What's in a marshmallow?

I mean aside from gelatin and sugar... 

This great video shows a recreation of the Stanford Marshmallow Experiment.  It's funny but behind it is a really interesting and somewhat daunting piece of social science.  The Stanford psychologist, Walter Mischel, who performed this experiment in the late 60s and early 70s wasn't looking for cute video of kids contorting themselves to exercise some restraint.  He wanted to know when children develop the ability to defer gratification, when do they become able to say, "I'll suffer a little now for a payoff later".  He wanted to know what variables allow children to hold out and what internal mechanisms they used to defer getting the goodies.  It was no surprise to Mischel that older children generally held out more effectively for the doubled treat.  What was most surprising was that happened when Mischel followed up with the original test subjects years later.  Mischel and others have found that when adjusted for age at the time of the original testing, children who put off eating the marshmallow do better on SATs are more socially competent and self-assured, feel a higher sense of self-worth and are perceived by their parents as more mature.  They cope better with stress, are more likely to plan ahead, and more likely to use reason.  It turns out that learning how to defer gratification is incredibly important in our society.  No doubt some of us are genetically predisposed to be a little bit better at deferring gratification than others, but there definitely learned skills that make up a huge piece of it.  Learning to distract one's self and focus on the promised reward are important pieces that can be learned.  Another important piece which isn't often mentioned in discussion of the marshmallow experiment is trust.  In his original experiments, MIschel had some kids get betrayed by the tester in a small way before being offered the marshmallow.  Quite sensibly, they were much more likely to gobble what was in front of them rather than wait for a reward offered by someone untrustworthy.  Kids who learn that others generally follow through on their commitments will be more likely to defer gratification and reap the benefits.  Kids whose experience shows them that people don't follow through will be prepared for a world of subsistence, grabbing what they can in the moment.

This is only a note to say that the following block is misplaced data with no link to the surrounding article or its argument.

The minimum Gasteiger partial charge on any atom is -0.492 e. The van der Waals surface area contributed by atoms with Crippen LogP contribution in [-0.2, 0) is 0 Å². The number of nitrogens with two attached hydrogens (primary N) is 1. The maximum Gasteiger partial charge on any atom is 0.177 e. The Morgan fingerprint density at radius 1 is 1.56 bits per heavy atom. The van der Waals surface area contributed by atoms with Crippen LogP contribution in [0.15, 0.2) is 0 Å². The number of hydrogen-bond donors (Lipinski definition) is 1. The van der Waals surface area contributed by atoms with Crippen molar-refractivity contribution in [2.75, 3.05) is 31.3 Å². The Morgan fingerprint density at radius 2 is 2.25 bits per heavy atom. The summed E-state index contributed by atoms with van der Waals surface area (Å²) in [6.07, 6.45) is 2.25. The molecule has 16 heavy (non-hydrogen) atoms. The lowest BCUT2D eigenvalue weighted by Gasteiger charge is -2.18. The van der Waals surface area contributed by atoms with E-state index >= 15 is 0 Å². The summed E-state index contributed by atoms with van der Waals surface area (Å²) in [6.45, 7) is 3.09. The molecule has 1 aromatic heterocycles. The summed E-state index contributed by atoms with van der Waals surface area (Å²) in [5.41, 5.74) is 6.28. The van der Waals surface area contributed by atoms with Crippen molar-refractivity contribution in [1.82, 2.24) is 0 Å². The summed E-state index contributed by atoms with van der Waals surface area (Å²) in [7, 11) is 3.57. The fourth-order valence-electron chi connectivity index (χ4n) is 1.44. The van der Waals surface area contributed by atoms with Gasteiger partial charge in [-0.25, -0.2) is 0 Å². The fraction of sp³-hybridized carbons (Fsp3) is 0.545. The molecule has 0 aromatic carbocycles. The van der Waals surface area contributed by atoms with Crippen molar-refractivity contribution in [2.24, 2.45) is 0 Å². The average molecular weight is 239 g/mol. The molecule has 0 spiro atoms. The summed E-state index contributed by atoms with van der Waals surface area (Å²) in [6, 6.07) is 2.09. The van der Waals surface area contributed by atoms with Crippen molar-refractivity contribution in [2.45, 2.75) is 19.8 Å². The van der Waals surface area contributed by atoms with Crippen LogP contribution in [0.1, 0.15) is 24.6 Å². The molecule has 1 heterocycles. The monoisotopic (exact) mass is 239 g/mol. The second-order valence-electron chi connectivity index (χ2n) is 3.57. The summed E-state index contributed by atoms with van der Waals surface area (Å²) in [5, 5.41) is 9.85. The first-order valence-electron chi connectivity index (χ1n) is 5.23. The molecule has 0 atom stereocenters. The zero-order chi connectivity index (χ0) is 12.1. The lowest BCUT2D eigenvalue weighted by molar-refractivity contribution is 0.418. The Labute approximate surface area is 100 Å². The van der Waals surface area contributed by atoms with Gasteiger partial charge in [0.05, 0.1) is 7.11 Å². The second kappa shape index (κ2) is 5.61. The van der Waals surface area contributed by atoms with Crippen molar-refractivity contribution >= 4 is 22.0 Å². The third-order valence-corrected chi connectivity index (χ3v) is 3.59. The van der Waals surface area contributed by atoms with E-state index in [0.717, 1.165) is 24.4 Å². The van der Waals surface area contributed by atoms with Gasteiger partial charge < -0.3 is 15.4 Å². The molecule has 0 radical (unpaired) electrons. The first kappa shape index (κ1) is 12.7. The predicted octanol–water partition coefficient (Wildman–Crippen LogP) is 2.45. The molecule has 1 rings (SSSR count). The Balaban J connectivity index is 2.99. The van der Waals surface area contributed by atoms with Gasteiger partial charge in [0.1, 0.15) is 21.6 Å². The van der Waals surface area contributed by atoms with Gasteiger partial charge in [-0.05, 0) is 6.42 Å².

So what's the takeaway.  Give your kids practice with deferred gratification. View deferring gratification as a set of skills that can be improved.  Those old parental standbys, distraction, focusing on the future benefits need to be repeated and repeated and repeated.  And make sure to follow-through with what you said.  Deferred gratification on;y makes sense when you think you have a chance of getting the second marshmallow in the end.